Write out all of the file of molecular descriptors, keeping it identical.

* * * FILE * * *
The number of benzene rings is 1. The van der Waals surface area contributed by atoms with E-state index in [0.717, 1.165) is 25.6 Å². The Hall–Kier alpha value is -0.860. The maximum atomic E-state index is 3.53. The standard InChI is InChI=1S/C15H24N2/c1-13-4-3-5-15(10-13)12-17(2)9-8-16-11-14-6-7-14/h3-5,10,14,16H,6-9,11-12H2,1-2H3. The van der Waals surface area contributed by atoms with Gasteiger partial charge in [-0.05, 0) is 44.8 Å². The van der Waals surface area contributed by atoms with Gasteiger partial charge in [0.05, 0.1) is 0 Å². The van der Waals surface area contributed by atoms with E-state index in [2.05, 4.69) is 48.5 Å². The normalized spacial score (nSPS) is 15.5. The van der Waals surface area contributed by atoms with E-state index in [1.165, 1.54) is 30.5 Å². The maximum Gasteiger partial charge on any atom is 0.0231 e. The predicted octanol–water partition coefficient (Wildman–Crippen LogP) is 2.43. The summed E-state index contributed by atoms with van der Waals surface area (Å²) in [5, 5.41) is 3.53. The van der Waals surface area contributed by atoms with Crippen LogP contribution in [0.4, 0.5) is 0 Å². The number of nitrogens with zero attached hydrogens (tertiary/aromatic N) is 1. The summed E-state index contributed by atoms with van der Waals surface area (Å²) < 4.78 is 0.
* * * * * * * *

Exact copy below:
The number of benzene rings is 1. The van der Waals surface area contributed by atoms with E-state index in [0.717, 1.165) is 25.6 Å². The Hall–Kier alpha value is -0.860. The maximum atomic E-state index is 3.53. The standard InChI is InChI=1S/C15H24N2/c1-13-4-3-5-15(10-13)12-17(2)9-8-16-11-14-6-7-14/h3-5,10,14,16H,6-9,11-12H2,1-2H3. The van der Waals surface area contributed by atoms with Gasteiger partial charge in [-0.05, 0) is 44.8 Å². The van der Waals surface area contributed by atoms with Gasteiger partial charge in [0.05, 0.1) is 0 Å². The van der Waals surface area contributed by atoms with E-state index in [2.05, 4.69) is 48.5 Å². The normalized spacial score (nSPS) is 15.5. The van der Waals surface area contributed by atoms with E-state index in [1.165, 1.54) is 30.5 Å². The maximum Gasteiger partial charge on any atom is 0.0231 e. The predicted octanol–water partition coefficient (Wildman–Crippen LogP) is 2.43. The summed E-state index contributed by atoms with van der Waals surface area (Å²) in [5, 5.41) is 3.53. The van der Waals surface area contributed by atoms with Crippen LogP contribution in [0.4, 0.5) is 0 Å². The number of nitrogens with zero attached hydrogens (tertiary/aromatic N) is 1. The summed E-state index contributed by atoms with van der Waals surface area (Å²) < 4.78 is 0.